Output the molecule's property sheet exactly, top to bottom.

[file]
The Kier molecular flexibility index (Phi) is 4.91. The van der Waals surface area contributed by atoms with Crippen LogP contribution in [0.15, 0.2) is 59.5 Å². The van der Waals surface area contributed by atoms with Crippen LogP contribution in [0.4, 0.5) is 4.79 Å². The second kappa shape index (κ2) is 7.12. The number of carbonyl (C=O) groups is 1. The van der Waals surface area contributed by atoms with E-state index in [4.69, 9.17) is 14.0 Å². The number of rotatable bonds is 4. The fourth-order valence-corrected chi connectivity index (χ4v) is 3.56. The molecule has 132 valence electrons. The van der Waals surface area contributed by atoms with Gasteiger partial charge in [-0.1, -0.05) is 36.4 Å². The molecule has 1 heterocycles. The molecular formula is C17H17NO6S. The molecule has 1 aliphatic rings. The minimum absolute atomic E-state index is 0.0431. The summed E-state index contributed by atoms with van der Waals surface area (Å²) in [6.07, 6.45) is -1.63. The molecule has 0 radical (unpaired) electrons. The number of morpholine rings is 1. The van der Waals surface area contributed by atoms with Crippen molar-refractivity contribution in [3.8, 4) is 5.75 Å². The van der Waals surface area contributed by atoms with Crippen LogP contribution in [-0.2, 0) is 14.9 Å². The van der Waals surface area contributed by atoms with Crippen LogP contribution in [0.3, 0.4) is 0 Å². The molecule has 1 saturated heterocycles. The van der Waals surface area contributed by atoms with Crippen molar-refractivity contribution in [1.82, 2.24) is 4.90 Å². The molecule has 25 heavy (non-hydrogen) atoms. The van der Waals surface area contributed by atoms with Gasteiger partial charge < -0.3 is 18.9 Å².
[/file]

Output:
The Kier molecular flexibility index (Phi) is 4.91. The van der Waals surface area contributed by atoms with Crippen LogP contribution in [0.15, 0.2) is 59.5 Å². The van der Waals surface area contributed by atoms with Crippen LogP contribution in [0.4, 0.5) is 4.79 Å². The second kappa shape index (κ2) is 7.12. The number of carbonyl (C=O) groups is 1. The van der Waals surface area contributed by atoms with E-state index in [4.69, 9.17) is 14.0 Å². The number of rotatable bonds is 4. The fourth-order valence-corrected chi connectivity index (χ4v) is 3.56. The molecule has 132 valence electrons. The van der Waals surface area contributed by atoms with Gasteiger partial charge in [-0.1, -0.05) is 36.4 Å². The molecule has 1 heterocycles. The molecular formula is C17H17NO6S. The molecule has 1 aliphatic rings. The minimum absolute atomic E-state index is 0.0431. The summed E-state index contributed by atoms with van der Waals surface area (Å²) in [6.07, 6.45) is -1.63. The molecule has 0 radical (unpaired) electrons. The number of morpholine rings is 1. The van der Waals surface area contributed by atoms with Crippen molar-refractivity contribution in [3.8, 4) is 5.75 Å². The van der Waals surface area contributed by atoms with Crippen LogP contribution in [-0.2, 0) is 14.9 Å². The van der Waals surface area contributed by atoms with Crippen LogP contribution in [0.3, 0.4) is 0 Å². The molecule has 1 saturated heterocycles. The van der Waals surface area contributed by atoms with Crippen molar-refractivity contribution in [1.82, 2.24) is 4.90 Å². The molecule has 25 heavy (non-hydrogen) atoms. The van der Waals surface area contributed by atoms with Gasteiger partial charge < -0.3 is 18.9 Å².